When the ACT chief planner was appointed in April 2017, he explained his theoretical approach to planning. In April 2019 I used those statements to set out ten performance indicators and then scored how he was doing.
The chief planner’s performance indicators included references to – citizen focus; quality public spaces; environmental management; building trust; being genuine with key groups; involving more Canberrans earlier; engaging with residents; that residents know the area better than anyone; not lambasting those speaking up; no surprises; people to be involved earlier to make planning easier.
He failed with a score of 19 out of 100. People said my assessment was too generous. I now agree that they were correct. After the directorate’s 2022 disingenuous consultations on the planning reforms, the only score possible today is zero.
Those performance indicators could be a theoretical list for a chief planner who genuinely wants to work with residents. By contrast, under the leadership of the ACT’s chief planner, the lack of respect for residents has increased and voices are ignored. Government ministers often denigrate those that speak up.
Government politicians have spruiked that the chief planner’s reforms will magically fix almost every planning and development issues raised by residents. There is little in his documents that will deliver improvements to biodiversity, liveability, green infrastructure, good design, great landscapes and increase affordable housing.
There is nothing that demonstrates that the chief planner is citizen focussed – unless you are a developer wishing to deliver more town cramming.
The reform documents were drip fed to residents during 2022. They contained nasty surprises. They remain incomplete. The real intentions are now clear. It is about the devastation of this city’s cherished suburbs in the name of compact city cramming as envisioned by the chief minister.
These reforms are not about respect for residents or the recognition of aspirations residents have for their homes, their families, their streets, their suburbs or their city. The proposals are a leap backwards from delivering good urban design and city planning.
Residents have made hundreds of submissions about planning and development. That time-consuming volunteer work was ignored. The planning directorate is seen as having increased its disrespect of the voices of residents. This chief planner has failed on trust, on engagement and on how to take seriously what people have said in their submissions.
The slow, disjointed and uncoordinated release of stuff complete with shocking surprises, confirmed people’s mistrust of the planning directorate and the chief minister. Having failed the residents of this city, the planning chief’s only remaining defence would be that he has followed the orders of the chief minister.
Others before him have tried that line but have since packed their bags. The chief minister remains in his job.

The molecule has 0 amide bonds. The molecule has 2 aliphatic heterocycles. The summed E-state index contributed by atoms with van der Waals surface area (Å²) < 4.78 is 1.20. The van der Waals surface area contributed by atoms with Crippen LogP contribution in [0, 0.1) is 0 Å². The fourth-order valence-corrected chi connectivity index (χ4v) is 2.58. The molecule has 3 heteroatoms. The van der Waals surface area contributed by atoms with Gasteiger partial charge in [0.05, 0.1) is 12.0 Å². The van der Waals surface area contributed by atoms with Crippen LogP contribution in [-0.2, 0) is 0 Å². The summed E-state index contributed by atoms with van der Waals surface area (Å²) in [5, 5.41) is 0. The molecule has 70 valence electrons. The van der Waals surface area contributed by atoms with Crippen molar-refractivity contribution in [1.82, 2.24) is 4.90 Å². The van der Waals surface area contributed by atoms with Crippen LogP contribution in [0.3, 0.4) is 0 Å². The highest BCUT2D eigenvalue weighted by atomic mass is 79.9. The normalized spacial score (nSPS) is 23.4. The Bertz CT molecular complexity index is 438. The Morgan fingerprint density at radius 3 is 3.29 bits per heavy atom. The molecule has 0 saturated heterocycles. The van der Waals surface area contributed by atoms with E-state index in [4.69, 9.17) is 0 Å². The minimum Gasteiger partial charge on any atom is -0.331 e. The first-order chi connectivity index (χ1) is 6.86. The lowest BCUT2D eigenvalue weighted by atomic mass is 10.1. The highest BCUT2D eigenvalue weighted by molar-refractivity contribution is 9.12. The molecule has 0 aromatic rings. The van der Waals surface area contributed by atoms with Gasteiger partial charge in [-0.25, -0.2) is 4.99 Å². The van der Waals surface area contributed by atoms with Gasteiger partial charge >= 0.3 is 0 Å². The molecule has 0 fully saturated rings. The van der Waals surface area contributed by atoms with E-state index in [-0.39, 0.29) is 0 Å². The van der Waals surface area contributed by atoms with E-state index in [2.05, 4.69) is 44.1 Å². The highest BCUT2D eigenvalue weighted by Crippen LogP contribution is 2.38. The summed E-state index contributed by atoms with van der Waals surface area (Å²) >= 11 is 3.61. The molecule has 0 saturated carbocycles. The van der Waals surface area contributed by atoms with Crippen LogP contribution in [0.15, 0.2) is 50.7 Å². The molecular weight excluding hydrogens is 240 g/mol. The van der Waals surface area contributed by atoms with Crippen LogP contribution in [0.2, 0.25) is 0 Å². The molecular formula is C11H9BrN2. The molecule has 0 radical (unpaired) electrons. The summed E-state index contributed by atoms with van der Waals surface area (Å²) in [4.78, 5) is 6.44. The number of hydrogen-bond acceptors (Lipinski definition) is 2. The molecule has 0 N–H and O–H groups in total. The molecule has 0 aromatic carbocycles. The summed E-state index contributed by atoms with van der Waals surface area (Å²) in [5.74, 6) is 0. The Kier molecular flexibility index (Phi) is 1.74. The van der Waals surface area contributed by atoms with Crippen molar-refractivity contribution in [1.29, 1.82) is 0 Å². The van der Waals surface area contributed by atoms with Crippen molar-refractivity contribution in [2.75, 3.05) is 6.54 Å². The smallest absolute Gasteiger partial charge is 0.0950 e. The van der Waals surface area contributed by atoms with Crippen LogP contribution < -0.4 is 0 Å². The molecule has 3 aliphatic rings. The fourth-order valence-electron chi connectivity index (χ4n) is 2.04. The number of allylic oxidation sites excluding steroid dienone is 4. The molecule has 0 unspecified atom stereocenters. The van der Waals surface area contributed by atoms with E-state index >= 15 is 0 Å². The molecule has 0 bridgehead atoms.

Given that this directorate has made a complete mess of planning, it is weird that the same cohort was tasked to improve the planning processes. This same bureaucracy continues to this day with the inappropriate use of variations and consistently approves stuff outside their own rules.
Surely anyone sane would not have considered that this lot could deliver an innovative 21st century planning framework. But be mindful that this charade is really the work of the chief minister, Andrew Barr.
Community groups need to re-assess their dealings with this failed government planning agency, especially as its behaviour is getting worse. This is happening with the blessing of the chief minister. Community groups need to stop doing the same thing in response to the disingenuous calls for consultations.
Those years of submissions have been a waste of precious volunteer time and energy. So why keep making the same mistake over and over again.
Community groups need to think about what they value including key climate issues such as the need to increase the biodiversity and greenery throughout new and established suburbs. Residents need to change the way they advocate for good design in architecture and landscapes as well as ensuring that all residents have a 21st century designed roof over their heads.
In these quests the current chief planner and his directorate are the major blockage. They are working against the aspirations of the residents. The planning chief’s only success has been to please the chief minister – so far. The voices of residents remain fundamentally important for this city’s future.
Something has to urgently change in how community groups go about achieving what is good for the city now and for future generations.
This article is a version of the piece originally published online with City News
Paul Costigan is a commentator on cultural and urban matters